The spin-part of the wave function for a pair of electrons with total spin zero looks like this:

$\frac{1}{\sqrt{2}}(|U\rangle |D\rangle - |D\rangle |U\rangle)$

It's a superposition of two possibilities: (1) The first electron is spin-up, and the second electron is spin-down, or (2) the other way around.

Now, if one of the electrons is unobservable (it's lost down a black hole, or something), we can describe the other, observable electron as being in a mixed state of being 50% spin-up and 50% spin-down by tracing out the degrees of freedom due to the lost electron. But unlike a proper mixed state, the probabilities are not due to ignorance about the true state of the electron, but are due to the mathematical device of tracing out unobservable degrees of freedom.

Mathematically, a two-component system will have a density matrix of the form $\rho_{i \alpha j \beta}$ where $i, j$ are indices referring to the first subsystem, and $\alpha, \beta$ are indices referring to the second subsystem. Tracing out the second subsystem means coming up with an effective one-system density matrix $\rho'_{ij}$ defined by:

$\rho'_{ij} = \sum_\alpha \rho_{i \alpha j \alpha}$

For any experiment that only involves the first subsystem, $\rho'$ makes exactly the same predictions as $\rho$.

Every density matrix can be written (possibly in more than one way) in the form:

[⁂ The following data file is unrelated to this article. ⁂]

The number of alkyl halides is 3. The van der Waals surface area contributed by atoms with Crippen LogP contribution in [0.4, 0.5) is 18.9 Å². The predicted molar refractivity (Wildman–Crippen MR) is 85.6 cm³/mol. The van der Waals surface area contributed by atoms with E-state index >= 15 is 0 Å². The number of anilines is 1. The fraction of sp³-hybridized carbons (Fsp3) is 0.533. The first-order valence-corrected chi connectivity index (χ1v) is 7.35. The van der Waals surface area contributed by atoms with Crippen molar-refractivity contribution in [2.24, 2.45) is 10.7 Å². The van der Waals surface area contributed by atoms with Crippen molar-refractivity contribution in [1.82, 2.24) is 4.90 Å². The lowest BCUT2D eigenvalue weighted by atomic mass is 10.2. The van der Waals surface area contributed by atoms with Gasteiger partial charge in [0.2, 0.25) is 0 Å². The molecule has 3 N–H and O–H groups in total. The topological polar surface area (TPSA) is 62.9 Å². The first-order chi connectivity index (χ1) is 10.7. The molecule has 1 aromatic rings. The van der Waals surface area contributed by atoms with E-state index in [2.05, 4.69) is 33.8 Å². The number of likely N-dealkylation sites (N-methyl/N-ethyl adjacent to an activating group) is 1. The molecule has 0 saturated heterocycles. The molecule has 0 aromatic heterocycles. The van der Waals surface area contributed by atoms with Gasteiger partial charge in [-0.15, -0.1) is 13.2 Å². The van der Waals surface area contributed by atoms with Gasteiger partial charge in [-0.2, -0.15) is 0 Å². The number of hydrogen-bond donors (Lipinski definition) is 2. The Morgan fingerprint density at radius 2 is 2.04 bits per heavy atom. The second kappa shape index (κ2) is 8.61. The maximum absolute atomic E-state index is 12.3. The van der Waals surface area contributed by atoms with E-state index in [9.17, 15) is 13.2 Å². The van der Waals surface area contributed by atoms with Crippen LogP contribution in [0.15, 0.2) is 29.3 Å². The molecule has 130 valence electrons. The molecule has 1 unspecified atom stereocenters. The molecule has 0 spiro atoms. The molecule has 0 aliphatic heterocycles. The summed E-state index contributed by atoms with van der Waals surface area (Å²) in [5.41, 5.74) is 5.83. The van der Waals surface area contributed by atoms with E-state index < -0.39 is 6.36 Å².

$\rho = \sum_j p_j |\psi_j\rangle \langle \psi_j |$

where $|\psi_j\rangle$ is a column matrix and $\langle \psi_j|$ is its hermitian conjugate, a row matrix.

A pure state is just one that can be written using just one such term (that is, all the $p_j$ are equal to zero except for one). Equivalently, a pure state is one where $\rho^2 = \rho$.

19. Feb 12, 2016

stevendaryl

Staff Emeritus
I was only referring to your analogy of a typical human as being half male and half female. That is not an accurate analogy for quantum superpositions.

20. Feb 12, 2016

durant35

But are we as macroscopical objects in a superposition of states at any given instant? And the objects around us? It is so confusing.

21. Feb 12, 2016

A. Neumaier

???
What then is the true state of the electron? We are completely ignorant about it, except for what is encoded in its mixed state., which gives the correct probabilities, just as in any other case where a mixed state appears. Thus the density matrix encodes everything that is not due to ignorance. (The only ''true state'' assumed is that of the 2-electron system. It is a state of a completely different system!)

However, when we measure the other particle and assume its outcome to be known, the state of the 2-particle system changes into a tensor product state, and the mixed state collapses to a pure state. Again the density matrix encodes everything that is not due to ignorance.